Latin America: Overview
This is an Insight article, written by a selected partner as part of GCR's co-published content. Read more on Insight
Within professional and academic life, we have observed that there are many issues and cases present in relationships developed between manufacturers and their distributors, all of which must be studied under the specific situation in which they effectively occur, without forgetting that every economic setting is different to any other depending on the way each problem is looked at.
Regarding the matters between manufacturers and distributors, two situations are found: private issues and state issues.
The first of these is focused on the legality of the clauses established for private parties - eg, two merchants - and their development for those two strategic allies.
The second comprises the way in which the vertical scheme between two independent companies is established and its consequences within a relevant market, prohibiting that with a determined scheme the freedom of entry for enterprises that compete with the manufacturer is hampered, as is the freedom of choice of the consumer for a product or service.This article intends to explain the implications of both regulations within the problematic issues that are developed between manufacturers and distributors.
It is of paramount importance to understand the essence of the issues mentioned to describe certain aspects of marketing that are closely bound to the different distribution schemes created by different companies that operate in a specific market.According to marketing rules, a manufacturer must decide if market penetration is to be undergone through a direct plan or an indirect distribution scheme.
It is considered a direct scheme when a particular company carries out the activity of distribution with its own employees. It is an indirect one when a third party that is unconnected to the company - often referred to as an intermediary - executes the distribution.
Under the same concept, indirect distribution can be carried out through a short or long channel. A short channel is when the manufacturer hands over its distribution to a retailer and is in charge of selling to the consumer. A channel is called long when within the logistics chain there is more than one third party as an intermediary, like when a wholesaler supplies to a retailer and then the retailer supplies to the shopkeeper.In the same way, there can be a mixed or joint distribution when the direct channels share distribution with indirect channels - in other words, when the manufacturer competes with its own indirect channels. In such a scenario, the distributor competes with the manufacturer; however, not within the production market cycle, but within the distribution market cycle.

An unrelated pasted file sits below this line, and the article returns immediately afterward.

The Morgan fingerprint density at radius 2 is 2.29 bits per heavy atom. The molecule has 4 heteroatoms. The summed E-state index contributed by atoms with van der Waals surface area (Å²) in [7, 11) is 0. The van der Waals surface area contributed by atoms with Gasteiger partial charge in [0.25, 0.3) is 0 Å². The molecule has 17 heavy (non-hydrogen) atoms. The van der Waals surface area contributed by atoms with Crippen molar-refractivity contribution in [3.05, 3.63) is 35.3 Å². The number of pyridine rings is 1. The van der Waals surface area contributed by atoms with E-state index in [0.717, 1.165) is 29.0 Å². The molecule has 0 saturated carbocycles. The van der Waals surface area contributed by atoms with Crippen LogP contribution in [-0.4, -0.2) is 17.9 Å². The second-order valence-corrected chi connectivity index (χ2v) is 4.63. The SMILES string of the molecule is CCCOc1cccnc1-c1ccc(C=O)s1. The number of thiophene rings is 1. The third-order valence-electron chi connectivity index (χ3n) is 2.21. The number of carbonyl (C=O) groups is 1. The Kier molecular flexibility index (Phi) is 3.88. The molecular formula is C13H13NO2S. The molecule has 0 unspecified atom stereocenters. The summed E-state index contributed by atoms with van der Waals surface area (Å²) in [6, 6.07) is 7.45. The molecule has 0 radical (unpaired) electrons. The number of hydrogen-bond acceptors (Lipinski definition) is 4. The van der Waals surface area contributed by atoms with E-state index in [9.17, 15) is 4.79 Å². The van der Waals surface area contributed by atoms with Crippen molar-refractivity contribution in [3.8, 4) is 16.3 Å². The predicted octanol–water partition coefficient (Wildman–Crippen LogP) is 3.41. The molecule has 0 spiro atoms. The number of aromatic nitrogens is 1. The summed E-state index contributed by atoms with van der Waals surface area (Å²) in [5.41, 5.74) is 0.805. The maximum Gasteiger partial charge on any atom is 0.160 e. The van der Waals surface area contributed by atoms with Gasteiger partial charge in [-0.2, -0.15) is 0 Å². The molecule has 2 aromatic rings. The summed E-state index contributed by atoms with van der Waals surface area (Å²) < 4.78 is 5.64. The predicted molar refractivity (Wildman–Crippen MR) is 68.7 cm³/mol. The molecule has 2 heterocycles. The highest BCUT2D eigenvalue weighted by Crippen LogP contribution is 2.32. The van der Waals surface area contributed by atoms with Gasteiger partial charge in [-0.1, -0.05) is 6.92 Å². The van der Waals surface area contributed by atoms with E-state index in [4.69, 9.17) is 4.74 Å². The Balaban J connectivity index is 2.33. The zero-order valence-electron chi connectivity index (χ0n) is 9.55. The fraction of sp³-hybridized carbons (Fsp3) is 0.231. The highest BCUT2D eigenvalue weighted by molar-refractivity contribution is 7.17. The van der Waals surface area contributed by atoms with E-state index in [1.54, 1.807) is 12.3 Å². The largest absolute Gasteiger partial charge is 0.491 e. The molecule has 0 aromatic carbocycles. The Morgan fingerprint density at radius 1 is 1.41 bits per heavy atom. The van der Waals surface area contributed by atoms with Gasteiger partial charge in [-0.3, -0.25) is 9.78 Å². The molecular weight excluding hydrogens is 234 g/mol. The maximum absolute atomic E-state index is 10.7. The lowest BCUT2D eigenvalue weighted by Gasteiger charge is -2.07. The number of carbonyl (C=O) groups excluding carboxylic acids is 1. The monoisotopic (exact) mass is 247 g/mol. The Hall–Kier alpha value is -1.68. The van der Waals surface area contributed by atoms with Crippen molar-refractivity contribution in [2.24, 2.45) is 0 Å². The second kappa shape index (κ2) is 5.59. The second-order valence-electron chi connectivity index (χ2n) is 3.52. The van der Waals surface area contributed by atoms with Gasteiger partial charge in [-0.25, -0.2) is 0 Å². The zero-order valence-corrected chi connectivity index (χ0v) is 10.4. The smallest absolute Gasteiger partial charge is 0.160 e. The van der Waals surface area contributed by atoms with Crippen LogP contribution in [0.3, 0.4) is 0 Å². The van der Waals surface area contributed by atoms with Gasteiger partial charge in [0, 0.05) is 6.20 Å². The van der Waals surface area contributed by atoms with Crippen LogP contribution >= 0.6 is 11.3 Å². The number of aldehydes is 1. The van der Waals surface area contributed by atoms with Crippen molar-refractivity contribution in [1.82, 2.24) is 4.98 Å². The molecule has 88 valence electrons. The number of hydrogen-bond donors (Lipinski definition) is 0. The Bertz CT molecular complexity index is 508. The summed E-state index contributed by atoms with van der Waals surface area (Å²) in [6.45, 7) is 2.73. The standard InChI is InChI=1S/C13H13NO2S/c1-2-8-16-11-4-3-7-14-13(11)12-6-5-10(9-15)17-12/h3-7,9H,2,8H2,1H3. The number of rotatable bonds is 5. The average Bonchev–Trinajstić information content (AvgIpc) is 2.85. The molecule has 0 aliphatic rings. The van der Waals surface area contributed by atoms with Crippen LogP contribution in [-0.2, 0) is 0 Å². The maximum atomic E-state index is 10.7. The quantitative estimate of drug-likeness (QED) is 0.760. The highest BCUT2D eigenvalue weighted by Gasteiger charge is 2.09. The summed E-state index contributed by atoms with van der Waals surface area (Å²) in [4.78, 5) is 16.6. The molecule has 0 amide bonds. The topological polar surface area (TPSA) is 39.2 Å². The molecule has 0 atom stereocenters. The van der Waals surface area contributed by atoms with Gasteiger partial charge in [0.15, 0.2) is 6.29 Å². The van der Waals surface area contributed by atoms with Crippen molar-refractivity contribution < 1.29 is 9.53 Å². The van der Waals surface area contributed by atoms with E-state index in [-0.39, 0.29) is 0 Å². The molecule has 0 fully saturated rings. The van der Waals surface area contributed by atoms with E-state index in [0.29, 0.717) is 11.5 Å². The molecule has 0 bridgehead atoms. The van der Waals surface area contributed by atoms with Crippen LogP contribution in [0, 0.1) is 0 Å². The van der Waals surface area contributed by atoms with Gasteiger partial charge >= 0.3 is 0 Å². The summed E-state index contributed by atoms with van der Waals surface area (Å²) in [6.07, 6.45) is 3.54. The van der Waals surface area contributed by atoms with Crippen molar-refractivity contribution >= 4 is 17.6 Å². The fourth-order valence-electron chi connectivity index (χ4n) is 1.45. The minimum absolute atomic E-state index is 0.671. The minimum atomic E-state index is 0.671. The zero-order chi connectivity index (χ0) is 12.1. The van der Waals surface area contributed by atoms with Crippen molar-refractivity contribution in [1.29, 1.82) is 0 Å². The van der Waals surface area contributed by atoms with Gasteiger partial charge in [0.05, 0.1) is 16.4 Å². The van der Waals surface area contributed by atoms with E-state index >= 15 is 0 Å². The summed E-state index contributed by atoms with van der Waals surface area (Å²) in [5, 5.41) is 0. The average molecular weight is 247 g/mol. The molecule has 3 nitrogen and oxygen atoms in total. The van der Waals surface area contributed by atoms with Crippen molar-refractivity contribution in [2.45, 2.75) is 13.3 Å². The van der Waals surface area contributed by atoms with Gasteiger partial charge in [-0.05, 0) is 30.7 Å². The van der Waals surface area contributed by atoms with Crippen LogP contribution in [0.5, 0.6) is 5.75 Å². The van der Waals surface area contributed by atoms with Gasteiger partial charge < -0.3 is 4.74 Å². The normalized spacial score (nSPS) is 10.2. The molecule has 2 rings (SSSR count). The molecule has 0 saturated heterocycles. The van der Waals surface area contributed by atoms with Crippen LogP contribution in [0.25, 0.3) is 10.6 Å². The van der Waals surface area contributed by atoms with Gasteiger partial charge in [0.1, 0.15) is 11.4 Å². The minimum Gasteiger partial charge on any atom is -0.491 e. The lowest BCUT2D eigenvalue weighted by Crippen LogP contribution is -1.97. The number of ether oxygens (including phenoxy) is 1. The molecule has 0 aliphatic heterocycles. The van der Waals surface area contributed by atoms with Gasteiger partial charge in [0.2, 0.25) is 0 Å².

The methods of penetrating the market via indirect distribution, both in its short and long form, are also classified according to their intensity. There can exist distributions that take the form of exclusive, selective or mass production. An indirect distribution is exclusive when there is only one person appointed as an intermediary, either by territory or by product. It is selective when there are a few distributors in a particular area; all of them specialised and competing among themselves without holding exclusivity in the particular territorial area. It is considered mass production when there is no degree of specialty for distributing the product, making it possible for virtually anyone to enter the distribution channel without any requirements whatsoever.
Within our topic, it can be said that companies, for the sale of their products or services, can utilise diverse strategies for market penetration.
The first one can be referred to as ‘pull’ and it is used by a manufacturer who decides to directly publicise the product in a way that it is possible for the objective market (consumers), to get to know the qualities of the product, leaving in the long term memory of the consumers an image that will be remembered at the moment of purchase for choosing the preferred brand name. The information received by the consumer is of such content and length, that after having been transmitted by all the available means of publicity, the product selection made is completely convincing within the consumer’s mind. Under this approach, the distributor does not participate much in the positioning of the product due to the fact that the consumer already has a preconceived choice made.
The other strategy used is called ‘push’, and refers to when the distributor is in charge of convincing the consumer or the client about the goodness of the product to be able to position it within the market. It is the same distributor who captures client fidelity under a brand name, creating a double relationship: the client of a brand name, where the consumer is loyal to that brand; and the client of a vendor, where the shopkeeper is loyal to the retailer who brings to his shop the brand that will be later sold to the public.
Finally, it is necessary to take into account that within a distribution scheme, a task can be placed on the distributor under two different methods: either a passive sale or an active sale.
The sale is a passive one when the seller (distributor) waits for the clientele to approach its business (shop) without leaving the premises. This situation normally presents itself when the pull has been so strong that the interested customers directly call to place purchase orders.The sale is an active one when the seller (distributor) seeks its clientele leaving its place of business, using a push, due to the fact that the distributor is in charge of seeking new markets with new clients.
All of the explained concepts, combined or carried on with certain particularities according to the requirements of the manufacturer, give rise to relationships between the strategic allies (ie, manufacturer/distributor) in different degrees, which in turn carry economic and financial objectives based on market positioning and penetration of a brand name within a market.